British auction house Christie's recently announced the purchase of artist Beeple's "EVERYDAYS: The First 5000 Days" for well over US$69 million, cementing Beeple's position as the world's top-selling crypto artist, and making him "among the top three most valuable living artists" according to Christie's.
Non-fungible tokens (NFTs) are all the rage these days in the crypto art world. It's a blockchain-based technology that enables collectors and artists to verify rightful ownership and authenticity of digital artworks. Art is just one of its many use cases, but at the moment, the fusion between the traditional art world and the new digital frontier paved out by NFTs is where the steam's rolling.
Beeple's EVERYDAYS: THE FIRST 5000 DAYS is a vast digital collage stitched together based on recurring themes and schemes. It measures 21,069 x 21,069 pixels at a file size of about 319MB, and was minted on February 16th 2021 on this smart contract address. The sale of the digital artwork makes Christie's the first major auction house to offer and process a purely digital work through NFTs, as well as being the first established auction house to accept cryptocurrency (Ethereum, in this case) as a payment method.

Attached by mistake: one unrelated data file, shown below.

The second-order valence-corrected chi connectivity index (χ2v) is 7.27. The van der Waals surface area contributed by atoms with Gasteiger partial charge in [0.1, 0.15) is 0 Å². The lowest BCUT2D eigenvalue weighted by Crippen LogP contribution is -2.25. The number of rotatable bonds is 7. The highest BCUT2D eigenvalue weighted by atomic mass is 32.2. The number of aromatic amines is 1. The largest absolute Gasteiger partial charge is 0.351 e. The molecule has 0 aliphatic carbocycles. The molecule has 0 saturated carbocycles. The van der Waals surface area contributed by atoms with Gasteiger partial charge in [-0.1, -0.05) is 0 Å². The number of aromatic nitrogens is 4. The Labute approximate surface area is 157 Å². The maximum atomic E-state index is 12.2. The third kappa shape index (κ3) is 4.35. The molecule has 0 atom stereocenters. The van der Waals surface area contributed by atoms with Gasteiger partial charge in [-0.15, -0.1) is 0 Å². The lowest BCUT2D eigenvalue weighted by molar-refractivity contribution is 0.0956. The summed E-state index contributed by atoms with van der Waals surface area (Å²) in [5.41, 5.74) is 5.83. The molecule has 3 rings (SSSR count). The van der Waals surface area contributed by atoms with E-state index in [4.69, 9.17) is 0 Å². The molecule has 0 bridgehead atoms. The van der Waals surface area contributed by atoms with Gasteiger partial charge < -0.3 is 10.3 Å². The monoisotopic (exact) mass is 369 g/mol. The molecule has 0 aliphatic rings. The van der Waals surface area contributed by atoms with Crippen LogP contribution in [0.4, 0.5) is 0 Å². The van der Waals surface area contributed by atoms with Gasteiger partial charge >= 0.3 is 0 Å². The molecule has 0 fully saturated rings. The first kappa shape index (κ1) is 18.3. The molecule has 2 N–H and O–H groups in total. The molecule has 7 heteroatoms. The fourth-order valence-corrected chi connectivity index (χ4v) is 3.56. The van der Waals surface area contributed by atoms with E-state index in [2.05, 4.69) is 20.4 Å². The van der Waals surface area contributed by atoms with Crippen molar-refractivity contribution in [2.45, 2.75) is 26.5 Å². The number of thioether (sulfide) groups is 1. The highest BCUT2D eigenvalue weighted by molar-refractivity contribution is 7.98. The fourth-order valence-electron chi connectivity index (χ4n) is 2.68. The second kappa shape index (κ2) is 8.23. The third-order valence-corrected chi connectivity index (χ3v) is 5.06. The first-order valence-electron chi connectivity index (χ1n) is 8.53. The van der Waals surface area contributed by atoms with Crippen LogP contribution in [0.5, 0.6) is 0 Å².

"Christie’s had never offered a new media artwork of this scale or importance before," shares Noah Davis, a specialist in at Christie’s in New York, noting that the acquisition of the artist's work is "a unique opportunity [for Christie's] to own an entry in the blockchain itself created by one of the world’s leading digital artists."
"I almost look at it now as though I’m a political cartoonist,’ Beeple said of his own work. "Except instead of doing sketches, I’m using the most advanced 3D tools to make comments on current events, almost in real time," the artist claimed.
The auction house's initial attempts at integrating blockchain technology with art happened in late 2018, when it registered the 42-lot Barney A. Ebsworth Collection of 20th-century American Art on the Artory Digital Registry, a blockchain-based collector network. The collection sold for over $322 million, distributed for collectors registered through cryptographic signatures for ownership.
In October 2020, Christie's offered its first NFT-embedded art collection, Robert Alice's "Block 21" which realized at a price of over $130,000. The work is one of the first NFTs to encode all global time zones into its layering, reflecting the idea of the "truly globalised nature of the blockchain community," according to the lot's exhibition note.
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